Monday, April 12, 2010

Fearful Bargain

"The bond salesmen from the forty-first floor who spoke to us were by definition leaders in the firm, and they might have provided me with a role model, but their smooth metal surfaces offered nothing to cling to. They expressed no interests outside selling bonds, and they rarely referred to life outside Salomon Brothers. Their lives seemed to begin and end on the forty-first floor; and I began to wonder if I wasn't about to enter the Twilight Zone.

More different types of people succeeded on the trading floor than I initially supposed. Some of the men who spoke to us were truly awful human beings. They sacked others to promote themselves. They harrassed women. They humiliated trainees. They didn't have customers. They had victims. Others were naturally extremely admirable characters. They inspired those around them. They treated their customers almost fairly. They were kind to trainees. The point is not that a [aggressive, ambitious trader] was intrinsically evil. The point is that it didn't matter one bit whether he was good or evil as long as he continued to swing that big bat of his. Bad guys did not suffer their comeuppance in Act V on the forty-first floor. They flourished (though whether they succeeded because they were bad people, whether there was something about the business that naturally favored them over the virtuous are separate questions). Goodness was not taken into account on the trading floor. It was neither rewarded nor punished. It just was. Or it wasn't."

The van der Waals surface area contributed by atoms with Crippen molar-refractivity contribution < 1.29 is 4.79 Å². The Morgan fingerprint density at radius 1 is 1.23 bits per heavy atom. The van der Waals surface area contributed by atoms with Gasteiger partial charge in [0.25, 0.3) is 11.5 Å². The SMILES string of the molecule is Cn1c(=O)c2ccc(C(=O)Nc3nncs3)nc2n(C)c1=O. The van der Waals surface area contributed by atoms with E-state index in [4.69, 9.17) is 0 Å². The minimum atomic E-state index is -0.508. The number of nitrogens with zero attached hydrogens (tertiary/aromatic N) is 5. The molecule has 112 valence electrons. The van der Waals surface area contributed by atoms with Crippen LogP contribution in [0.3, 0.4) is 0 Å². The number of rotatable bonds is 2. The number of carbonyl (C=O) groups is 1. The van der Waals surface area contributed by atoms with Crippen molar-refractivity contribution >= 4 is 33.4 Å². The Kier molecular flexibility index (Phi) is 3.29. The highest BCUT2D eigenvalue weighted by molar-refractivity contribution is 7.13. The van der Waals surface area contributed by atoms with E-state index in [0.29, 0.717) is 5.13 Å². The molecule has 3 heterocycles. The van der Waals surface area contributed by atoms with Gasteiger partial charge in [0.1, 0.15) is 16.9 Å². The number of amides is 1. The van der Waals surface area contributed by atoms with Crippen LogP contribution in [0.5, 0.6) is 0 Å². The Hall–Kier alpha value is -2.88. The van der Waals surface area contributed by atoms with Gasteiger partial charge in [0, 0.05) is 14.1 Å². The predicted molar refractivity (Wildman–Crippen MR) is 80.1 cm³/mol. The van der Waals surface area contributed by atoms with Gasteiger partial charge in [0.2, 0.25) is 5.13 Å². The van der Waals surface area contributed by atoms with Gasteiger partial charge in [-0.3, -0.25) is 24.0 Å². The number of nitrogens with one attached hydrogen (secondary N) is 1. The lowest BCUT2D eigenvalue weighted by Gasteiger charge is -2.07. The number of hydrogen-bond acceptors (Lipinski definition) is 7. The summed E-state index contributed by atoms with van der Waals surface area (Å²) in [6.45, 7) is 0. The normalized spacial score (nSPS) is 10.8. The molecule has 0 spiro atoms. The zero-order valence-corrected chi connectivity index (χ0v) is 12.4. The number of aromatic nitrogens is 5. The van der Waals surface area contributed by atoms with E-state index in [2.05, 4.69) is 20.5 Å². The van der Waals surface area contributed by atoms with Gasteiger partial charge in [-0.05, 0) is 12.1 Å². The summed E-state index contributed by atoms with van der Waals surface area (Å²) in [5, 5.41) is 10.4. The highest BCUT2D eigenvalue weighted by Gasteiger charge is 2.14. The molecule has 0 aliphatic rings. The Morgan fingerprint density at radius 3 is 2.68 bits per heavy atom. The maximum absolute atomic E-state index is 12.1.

-Michael Lewis in "Liar's Poker", describing the sorts of people he encountered on the trading floor at Salomon Brothers in 1985.

It's no surprise to us that sometimes the bad guys win in life. What's startling is to realize that the so many of these systems we humans organize our efforts around are structured in such a way as to make virtue and kindness superfluous, because other qualities matter more to the goals of the individual and the goals of the group. We promote values that don't make people better people.

Rather reminiscent of a military band whose members honor and respect the most fearsome warrior of their number even though he is a bad man. His skill and energy strengthen them as a group, and hopefully make it more likely that they all get home.

Get home you may - perhaps even weighted down with riches and glory. But what sort of person will you be when you get there? That matters far more than most people seem to realize.

1 comment:

Tuittu said...

Thank you for that! Since you care I can hope that some others do too, in this world.